Dual Tasking in Parkinson’s Disease: Cognitive Consequences While Walking

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Abstract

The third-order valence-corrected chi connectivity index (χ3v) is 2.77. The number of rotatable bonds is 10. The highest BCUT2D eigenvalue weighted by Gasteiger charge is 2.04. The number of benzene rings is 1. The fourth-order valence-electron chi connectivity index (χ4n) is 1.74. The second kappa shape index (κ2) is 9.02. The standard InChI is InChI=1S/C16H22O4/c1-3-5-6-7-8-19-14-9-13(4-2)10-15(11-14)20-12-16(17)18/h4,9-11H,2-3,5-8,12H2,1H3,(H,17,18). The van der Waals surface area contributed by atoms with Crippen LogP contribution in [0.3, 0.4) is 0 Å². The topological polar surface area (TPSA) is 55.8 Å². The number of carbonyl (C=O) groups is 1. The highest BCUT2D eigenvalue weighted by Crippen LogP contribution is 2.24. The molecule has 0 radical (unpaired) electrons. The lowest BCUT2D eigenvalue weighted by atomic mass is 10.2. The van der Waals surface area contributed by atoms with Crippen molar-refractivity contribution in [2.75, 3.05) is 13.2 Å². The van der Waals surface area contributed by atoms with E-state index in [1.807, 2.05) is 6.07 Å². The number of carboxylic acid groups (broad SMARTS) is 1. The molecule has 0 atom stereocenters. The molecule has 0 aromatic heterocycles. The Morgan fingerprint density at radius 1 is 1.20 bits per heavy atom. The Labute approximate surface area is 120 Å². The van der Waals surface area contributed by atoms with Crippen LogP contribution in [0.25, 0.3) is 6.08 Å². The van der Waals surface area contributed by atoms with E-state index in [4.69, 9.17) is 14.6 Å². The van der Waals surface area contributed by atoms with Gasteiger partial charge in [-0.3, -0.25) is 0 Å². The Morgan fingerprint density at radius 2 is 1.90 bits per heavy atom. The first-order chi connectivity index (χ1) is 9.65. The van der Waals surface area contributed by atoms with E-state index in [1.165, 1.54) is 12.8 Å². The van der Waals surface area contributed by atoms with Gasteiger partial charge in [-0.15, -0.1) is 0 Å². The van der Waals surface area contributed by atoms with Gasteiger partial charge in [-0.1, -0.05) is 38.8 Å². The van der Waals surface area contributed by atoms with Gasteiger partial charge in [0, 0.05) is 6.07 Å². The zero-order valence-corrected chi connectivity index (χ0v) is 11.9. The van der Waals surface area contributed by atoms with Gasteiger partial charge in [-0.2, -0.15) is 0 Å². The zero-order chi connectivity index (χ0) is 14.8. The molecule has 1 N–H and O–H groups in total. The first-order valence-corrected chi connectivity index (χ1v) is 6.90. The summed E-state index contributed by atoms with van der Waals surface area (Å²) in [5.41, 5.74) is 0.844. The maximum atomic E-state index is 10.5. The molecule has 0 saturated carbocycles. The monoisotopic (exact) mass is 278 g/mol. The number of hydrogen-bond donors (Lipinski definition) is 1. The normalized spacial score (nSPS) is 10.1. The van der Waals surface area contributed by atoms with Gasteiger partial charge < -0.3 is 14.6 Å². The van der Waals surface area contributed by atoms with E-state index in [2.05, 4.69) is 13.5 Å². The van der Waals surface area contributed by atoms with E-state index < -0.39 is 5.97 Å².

Objective: Cognitive deficits are common in Parkinson’s disease (PD) and exacerbate the functional limitations imposed by PD’s hallmark motor symptoms, including impairments in walking. Though much research has addressed the effect of dual cognitive-locomotor tasks on walking, less is known about their effect on cognition. The purpose of this study was to investigate the relation between gait and executive function, with the hypothesis that dual tasking would exacerbate cognitive vulnerabilities in PD as well as being associated with gait disturbances. Method: Nineteen individuals with mild–moderate PD without dementia and 13 age- and education-matched normal control adults (NC) participated. Executive function (set-shifting) and walking were assessed singly and during dual tasking. Results: Dual tasking had a significant effect on cognition (reduced set-shifting) and on walking (speed, stride length) for both PD and NC, and also on stride frequency for PD only. The impact of dual tasking on walking speed and stride frequency was significantly greater for PD than NC. Though the group by condition interaction was not significant, PD had fewer set-shifts than NC on dual task. Further, relative to NC, PD showed significantly greater variability in cognitive performance under dual tasking, whereas variability in motor performance remained unaffected by dual tasking. Conclusions: Dual tasking had a significantly greater effect in PD than in NC on cognition as well as on walking. The results suggest that assessment and treatment of PD should consider the cognitive as well as the gait components of PD-related deficits under dual-task conditions.

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